How to enable SSI (Server Side Include) support on an Apache web server
Server Side Include (or SSI) is a useful feature that enables
you to do things like include files into your web pages. The most
common use for this feature is to allow you to design a navigation bar,
put it in a separate file and then include that in all of your web
pages. When you need to change the navigation bar you change just the
include file, not every web page on your server. The change in the
include file simply propogates through all the pages that include it.
Configuring Apache to enable SSI
The first thing to do is ensure that your server has the mod_include
module installed and enabled. Most Linux systems come with this
preconfigured so you should not have to worry about this.
The next step is to edit your httpd.conf file to enable Includes. You
will typically find this file in /etc/httpd/conf. The directive that
needs to be set is as follows:
Not all files will automatically support SSI and the recommended
practice is that you do not configure your server so that all files
support SSI. Web pages that support SSI must be scanned by the server
for includes before they are displayed putting a extra overhead on the
performance of the system. It is better to only have the server perform
that for pages that actually contain includes. This can be achieved in
a number of ways:
- Apache can be configured to parse any file with a particular file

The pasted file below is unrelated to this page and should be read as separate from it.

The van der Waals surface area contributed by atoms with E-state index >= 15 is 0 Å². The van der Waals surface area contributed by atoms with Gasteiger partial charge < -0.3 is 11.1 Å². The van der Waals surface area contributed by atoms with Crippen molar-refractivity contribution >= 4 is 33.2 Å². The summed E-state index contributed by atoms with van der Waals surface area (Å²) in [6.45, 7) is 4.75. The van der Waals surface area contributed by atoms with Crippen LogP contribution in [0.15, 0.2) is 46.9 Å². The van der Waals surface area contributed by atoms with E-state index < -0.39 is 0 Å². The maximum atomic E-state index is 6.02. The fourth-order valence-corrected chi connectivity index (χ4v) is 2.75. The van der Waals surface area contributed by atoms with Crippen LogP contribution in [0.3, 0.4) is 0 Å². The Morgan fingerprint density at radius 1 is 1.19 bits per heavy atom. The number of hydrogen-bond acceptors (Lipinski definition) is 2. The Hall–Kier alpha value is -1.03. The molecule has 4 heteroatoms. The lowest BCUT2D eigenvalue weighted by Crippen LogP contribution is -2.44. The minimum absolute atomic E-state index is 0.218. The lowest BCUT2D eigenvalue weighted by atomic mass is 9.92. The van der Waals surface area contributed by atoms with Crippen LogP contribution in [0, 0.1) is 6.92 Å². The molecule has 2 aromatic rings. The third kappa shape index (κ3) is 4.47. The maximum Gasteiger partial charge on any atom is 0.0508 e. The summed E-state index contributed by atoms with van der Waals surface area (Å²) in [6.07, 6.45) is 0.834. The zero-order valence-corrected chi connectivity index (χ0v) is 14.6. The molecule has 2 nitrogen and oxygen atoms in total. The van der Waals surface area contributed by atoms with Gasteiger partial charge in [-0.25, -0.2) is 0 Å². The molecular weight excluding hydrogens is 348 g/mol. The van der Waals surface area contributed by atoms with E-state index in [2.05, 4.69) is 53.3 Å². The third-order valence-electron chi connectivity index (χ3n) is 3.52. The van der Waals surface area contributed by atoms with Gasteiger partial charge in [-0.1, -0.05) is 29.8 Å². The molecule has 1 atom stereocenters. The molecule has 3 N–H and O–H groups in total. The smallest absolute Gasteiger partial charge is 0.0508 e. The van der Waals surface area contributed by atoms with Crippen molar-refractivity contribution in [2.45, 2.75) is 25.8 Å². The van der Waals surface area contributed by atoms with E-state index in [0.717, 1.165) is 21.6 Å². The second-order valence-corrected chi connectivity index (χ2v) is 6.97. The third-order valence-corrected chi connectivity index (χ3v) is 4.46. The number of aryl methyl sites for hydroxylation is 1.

extension, such as .shtml, with the following directives
in the http.conf file:
This is a great approach when you know in advance whether a page
needs to use server side includes or not but can be a problem if you
need to change an existing page since you would have to rename the page
to use the new filename extension and also change any links that point
to this file.
- Use the XBitHack directive in the httpd.conf file:
XBitHack tells the Apache server to parse files for SSI
directives if they have the execute bit set. In other words, to add SSI
directives to an existing page, you simply need to make the file
executable using the chmod command. For example:
chmod +x mypage.html
NOTE: When experimenting with
pages that support SSI it is important to ensure the pages are actually
served up by the Apache web server. A common mistake web designers make
is to work on local HTML files in a work directory and directly open
the web pages in a browser. In this situation the SSI includes are not
activated because the pages are not being handled by the web server.
When testing always upload the pages to the web server.
Example SSI Directives
Now that you have SSI working on your Apache web server here are some
useful examples SSI directive in action.